Profile Image for Gloria.
772 reviews32 followers
June 14, 2017
Really really like this book. Easy to understand, easy to read. And I really like the fact that he included recipes at the end of each section.... because there is NO WAY i am going to retain the scientific information without actually having to use the science.... so this book is actually one I am going to purchase, so I can dip in and out of it easily!
175 reviews
July 10, 2017
This is a great little work horse of a book. Of course, I want more, but that's not really what it's intended to do. It's whets the appetite, with enough science to keep it interesting, followed by illustrative recipes. Great for any novice cook.
161 reviews
October 1, 2019
Very interesting information related to why prepared food comes out the way it does. Very useful. Also enjoyed that recipes were included after each chapter. This is a must read for anyone who enjoys cooking and/or baking.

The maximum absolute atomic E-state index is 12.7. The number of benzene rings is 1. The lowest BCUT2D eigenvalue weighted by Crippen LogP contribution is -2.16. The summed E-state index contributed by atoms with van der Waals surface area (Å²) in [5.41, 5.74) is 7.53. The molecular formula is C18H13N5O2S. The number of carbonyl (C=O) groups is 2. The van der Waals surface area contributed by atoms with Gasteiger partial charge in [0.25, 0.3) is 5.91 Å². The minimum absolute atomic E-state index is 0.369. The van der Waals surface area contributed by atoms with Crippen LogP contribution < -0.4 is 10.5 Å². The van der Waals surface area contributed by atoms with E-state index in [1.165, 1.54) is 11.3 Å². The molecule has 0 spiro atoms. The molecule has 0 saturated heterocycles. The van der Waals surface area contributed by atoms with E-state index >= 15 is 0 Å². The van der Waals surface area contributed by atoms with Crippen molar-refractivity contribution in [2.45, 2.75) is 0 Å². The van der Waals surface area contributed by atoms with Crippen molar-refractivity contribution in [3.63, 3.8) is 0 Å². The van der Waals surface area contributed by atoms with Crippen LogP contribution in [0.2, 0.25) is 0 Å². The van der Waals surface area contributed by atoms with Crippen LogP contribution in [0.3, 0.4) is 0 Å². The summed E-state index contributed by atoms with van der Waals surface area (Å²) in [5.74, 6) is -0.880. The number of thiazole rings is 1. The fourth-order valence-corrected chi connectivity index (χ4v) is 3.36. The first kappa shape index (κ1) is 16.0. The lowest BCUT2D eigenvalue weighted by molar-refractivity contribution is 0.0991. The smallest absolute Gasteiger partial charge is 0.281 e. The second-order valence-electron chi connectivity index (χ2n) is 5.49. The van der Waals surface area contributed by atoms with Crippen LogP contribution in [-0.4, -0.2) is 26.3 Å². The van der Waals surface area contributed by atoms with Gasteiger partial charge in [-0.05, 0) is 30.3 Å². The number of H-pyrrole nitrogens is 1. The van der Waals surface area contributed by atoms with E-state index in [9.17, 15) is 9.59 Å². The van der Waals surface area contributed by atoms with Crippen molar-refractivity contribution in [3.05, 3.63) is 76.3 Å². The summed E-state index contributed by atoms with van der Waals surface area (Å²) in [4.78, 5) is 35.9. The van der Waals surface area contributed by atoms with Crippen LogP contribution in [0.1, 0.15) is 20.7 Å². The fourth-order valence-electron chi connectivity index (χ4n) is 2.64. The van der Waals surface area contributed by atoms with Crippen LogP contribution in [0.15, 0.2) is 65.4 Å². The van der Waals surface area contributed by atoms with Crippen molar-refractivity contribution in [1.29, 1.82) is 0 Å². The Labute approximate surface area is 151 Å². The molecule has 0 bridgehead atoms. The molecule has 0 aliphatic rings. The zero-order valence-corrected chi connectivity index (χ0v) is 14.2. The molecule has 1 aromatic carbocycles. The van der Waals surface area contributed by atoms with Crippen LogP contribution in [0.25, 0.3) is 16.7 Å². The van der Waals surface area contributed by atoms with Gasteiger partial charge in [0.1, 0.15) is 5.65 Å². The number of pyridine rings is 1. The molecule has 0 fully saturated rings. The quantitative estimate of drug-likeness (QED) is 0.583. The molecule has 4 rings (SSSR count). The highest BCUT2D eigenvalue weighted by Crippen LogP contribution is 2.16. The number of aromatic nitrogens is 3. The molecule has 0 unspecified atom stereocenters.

Profile Image for David.
4 reviews
June 16, 2019
This is a really niche book, but if you like cooking and want to know the science behind it, this book is perfect for that. Really a fun read.
4 reviews
January 10, 2023
Very scant but interesting kitchen science in between dozens of pages of recipes. This is a cookbook in paperback form, not a science book with a few recipes as I initially thought when I picked it up. Nevertheless the information is solid and I will probably refer to it again both for cooking and interest!
Profile Image for Jen.
1 review2 followers
September 20, 2012